7. There are no lies with regards to the high performance SOAP features of XFire. Recently I did a performance run on XFire with our security product IDX. I was able to achieve almost 220 TX/sec with the framework.

    You can read about the results here: http://www.jstepka.name/blog/?p=18
  8. XFire + Spring + XMLBeans = a winning combination in ease of use, performance, strong validation and configurability.

    Only thing I still miss in XFire is the support for attachment handling.

    Great work!
  9. SwA (Attachments)[ Go to top ]

    I totally agree on the missing attachments need.. I think XFire looks really nice and has done a good job working with other environments. I hope Attachment support is forthcoming.

    I also know that WS-Security is on the road map, and that will be great once it comes along..
  10. XFire + Spring + XMLBeans = a winning combination in ease of use, performance, strong validation and configurability.

    If I recall correctly then XMLBeans could kill all the performance gains easily because they always work with underlying XML document. I mean that an attempt to XMLBeans as regular POJO Beans leads to very slow code execution.

    Am I correct?
  11. XMLBeans performance[ Go to top ]

    Konstantin,
    Yes and no. Check out the performance metrics here:

    https://bindmark.dev.java.net/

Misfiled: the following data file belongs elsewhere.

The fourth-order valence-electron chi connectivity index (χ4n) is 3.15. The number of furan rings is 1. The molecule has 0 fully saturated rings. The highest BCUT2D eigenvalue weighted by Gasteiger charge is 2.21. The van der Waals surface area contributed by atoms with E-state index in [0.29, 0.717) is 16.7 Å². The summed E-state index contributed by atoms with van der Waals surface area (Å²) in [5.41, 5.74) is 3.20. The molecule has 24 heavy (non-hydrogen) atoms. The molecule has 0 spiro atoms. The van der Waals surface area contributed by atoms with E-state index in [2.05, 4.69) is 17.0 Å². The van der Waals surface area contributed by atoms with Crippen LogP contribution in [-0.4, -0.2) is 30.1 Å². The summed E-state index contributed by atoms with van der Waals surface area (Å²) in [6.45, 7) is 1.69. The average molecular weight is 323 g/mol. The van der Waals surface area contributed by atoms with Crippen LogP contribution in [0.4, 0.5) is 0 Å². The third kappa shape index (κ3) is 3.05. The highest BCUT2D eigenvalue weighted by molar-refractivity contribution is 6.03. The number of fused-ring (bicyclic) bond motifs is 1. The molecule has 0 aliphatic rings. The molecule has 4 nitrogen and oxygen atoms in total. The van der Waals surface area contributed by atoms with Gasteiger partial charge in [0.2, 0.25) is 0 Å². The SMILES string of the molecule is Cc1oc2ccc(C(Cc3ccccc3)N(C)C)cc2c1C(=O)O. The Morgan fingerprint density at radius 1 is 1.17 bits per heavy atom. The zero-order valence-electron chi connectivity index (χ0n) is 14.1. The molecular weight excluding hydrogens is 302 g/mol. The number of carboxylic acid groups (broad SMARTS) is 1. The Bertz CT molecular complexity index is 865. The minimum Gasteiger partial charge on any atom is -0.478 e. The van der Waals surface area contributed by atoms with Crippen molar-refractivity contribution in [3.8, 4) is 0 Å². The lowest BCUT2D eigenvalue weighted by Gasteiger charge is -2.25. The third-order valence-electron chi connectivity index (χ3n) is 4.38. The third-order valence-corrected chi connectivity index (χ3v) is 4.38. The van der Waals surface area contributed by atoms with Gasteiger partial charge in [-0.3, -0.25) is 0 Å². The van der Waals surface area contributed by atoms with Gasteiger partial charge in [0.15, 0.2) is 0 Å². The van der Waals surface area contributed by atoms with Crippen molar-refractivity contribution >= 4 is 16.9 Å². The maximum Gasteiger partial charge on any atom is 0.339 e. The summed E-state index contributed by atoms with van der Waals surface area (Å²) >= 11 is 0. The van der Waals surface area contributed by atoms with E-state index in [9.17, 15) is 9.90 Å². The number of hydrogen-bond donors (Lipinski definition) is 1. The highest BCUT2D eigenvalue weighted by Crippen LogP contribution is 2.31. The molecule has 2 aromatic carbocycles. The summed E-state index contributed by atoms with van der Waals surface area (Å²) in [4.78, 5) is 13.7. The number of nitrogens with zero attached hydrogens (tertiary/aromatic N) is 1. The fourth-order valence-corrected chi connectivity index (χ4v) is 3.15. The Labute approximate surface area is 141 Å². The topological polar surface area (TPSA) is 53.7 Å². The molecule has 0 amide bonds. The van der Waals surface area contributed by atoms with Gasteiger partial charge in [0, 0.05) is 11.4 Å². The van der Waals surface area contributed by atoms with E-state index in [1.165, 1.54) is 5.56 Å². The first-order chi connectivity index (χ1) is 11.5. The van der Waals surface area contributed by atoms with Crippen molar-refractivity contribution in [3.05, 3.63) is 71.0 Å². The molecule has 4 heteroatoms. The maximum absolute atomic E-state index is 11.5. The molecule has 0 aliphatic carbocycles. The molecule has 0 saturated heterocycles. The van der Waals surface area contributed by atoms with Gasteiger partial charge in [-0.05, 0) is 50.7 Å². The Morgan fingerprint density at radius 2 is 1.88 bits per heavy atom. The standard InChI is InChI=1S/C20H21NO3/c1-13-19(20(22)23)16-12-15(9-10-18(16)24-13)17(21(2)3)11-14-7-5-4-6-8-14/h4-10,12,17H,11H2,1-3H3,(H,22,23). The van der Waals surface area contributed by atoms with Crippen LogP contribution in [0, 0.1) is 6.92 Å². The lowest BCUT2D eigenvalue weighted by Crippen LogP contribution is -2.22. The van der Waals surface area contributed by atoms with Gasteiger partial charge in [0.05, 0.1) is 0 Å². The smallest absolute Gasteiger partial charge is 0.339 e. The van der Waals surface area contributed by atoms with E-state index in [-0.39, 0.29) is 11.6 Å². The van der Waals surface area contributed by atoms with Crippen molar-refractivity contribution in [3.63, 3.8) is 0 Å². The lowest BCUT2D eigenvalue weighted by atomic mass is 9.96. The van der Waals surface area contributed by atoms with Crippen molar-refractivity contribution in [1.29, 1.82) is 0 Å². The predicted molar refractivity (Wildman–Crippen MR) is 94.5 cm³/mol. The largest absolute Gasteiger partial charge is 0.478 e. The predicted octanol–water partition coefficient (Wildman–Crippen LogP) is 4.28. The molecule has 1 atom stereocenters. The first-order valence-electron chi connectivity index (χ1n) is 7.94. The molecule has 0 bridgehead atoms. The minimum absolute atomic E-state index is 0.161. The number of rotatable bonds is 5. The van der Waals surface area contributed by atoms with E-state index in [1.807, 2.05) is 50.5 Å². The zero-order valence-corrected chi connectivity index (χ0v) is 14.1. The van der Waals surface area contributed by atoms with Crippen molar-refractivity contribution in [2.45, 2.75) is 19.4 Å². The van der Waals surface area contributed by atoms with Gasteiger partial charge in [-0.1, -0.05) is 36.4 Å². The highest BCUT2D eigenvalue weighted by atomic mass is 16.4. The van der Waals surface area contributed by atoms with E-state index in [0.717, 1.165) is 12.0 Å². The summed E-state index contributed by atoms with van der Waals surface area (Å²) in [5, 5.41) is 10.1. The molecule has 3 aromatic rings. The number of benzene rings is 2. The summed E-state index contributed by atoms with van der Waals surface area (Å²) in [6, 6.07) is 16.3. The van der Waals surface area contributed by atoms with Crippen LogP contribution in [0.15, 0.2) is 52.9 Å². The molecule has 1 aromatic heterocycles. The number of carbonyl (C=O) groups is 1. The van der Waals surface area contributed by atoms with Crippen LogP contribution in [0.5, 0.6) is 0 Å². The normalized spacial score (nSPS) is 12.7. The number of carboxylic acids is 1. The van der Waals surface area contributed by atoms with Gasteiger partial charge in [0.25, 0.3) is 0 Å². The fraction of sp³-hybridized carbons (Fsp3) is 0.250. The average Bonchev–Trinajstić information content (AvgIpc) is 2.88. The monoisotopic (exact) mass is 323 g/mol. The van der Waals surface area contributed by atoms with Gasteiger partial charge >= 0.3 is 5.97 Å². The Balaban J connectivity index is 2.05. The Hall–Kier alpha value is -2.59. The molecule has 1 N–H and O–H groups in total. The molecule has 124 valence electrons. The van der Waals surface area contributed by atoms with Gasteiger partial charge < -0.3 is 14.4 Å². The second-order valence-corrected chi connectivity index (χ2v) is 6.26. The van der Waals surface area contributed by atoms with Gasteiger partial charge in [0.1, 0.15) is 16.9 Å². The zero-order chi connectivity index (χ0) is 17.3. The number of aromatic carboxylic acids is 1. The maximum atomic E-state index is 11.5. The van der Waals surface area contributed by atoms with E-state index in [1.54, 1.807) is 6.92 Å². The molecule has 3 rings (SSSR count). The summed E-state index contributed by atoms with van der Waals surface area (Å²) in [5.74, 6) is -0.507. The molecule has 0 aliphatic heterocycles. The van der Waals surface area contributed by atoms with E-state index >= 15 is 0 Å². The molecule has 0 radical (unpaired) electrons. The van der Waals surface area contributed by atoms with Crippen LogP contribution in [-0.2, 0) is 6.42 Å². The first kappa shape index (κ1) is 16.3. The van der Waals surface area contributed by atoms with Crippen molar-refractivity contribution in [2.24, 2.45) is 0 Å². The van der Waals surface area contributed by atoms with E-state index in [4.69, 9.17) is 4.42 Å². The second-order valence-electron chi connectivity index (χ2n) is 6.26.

XMLBeans is actually quite fast. BUT, if you start workign with the objects all the time as you would pojos, thats goign to cause a lot of overhead because you'll be modifying the XML structure everytime. So, the lesson is, IMHO, to use XMLBeans as data transfer objects, but not business objects.

    I prefer JAXB 2 to XMLBeans though. It has a great API and is also quite fast.
  12. If I recall correctly then XMLBeans could kill all the performance gains easily because they always work with underlying XML document. I mean that an attempt to XMLBeans as regular POJO Beans leads to very slow code execution.Am I correct?

    If performance is the number one priority, then you might be better of with plain POJOs and Aegis binding. On the other hand, if you care about XML schema model and validation options that it provides for crafting clean APIs, then XMLBeans is a very good option.

    XMLBeans is based on the same StAX API as the XFire uses, so its performance is quite decent:

    http://workshop.bea.com/xmlbeans/schemaandperf.jsp
    https://bindmark.dev.java.net/

    "Unlike DOM, XMLBeans doesn't take the approach of unmarshalling an entire XML document and providing an object for each node in the XML document. With XMLBeans, unmarshalling and marshalling happens on demand, so if you never look at a piece of data, it's never unmarshalled or marshalled. This improves the performance of the XMLBeans solution."

    http://www.onjava.com/pub/a/onjava/2004/07/28/XMLBeans.html?page=2
  13. Congrats to Dan and the XFire team!!!

    Xfire is really a nice package for web services, and especially easy to use with Spring and JSR-181 annotations. I can't wait to try out the JAXB 2.0 bindings.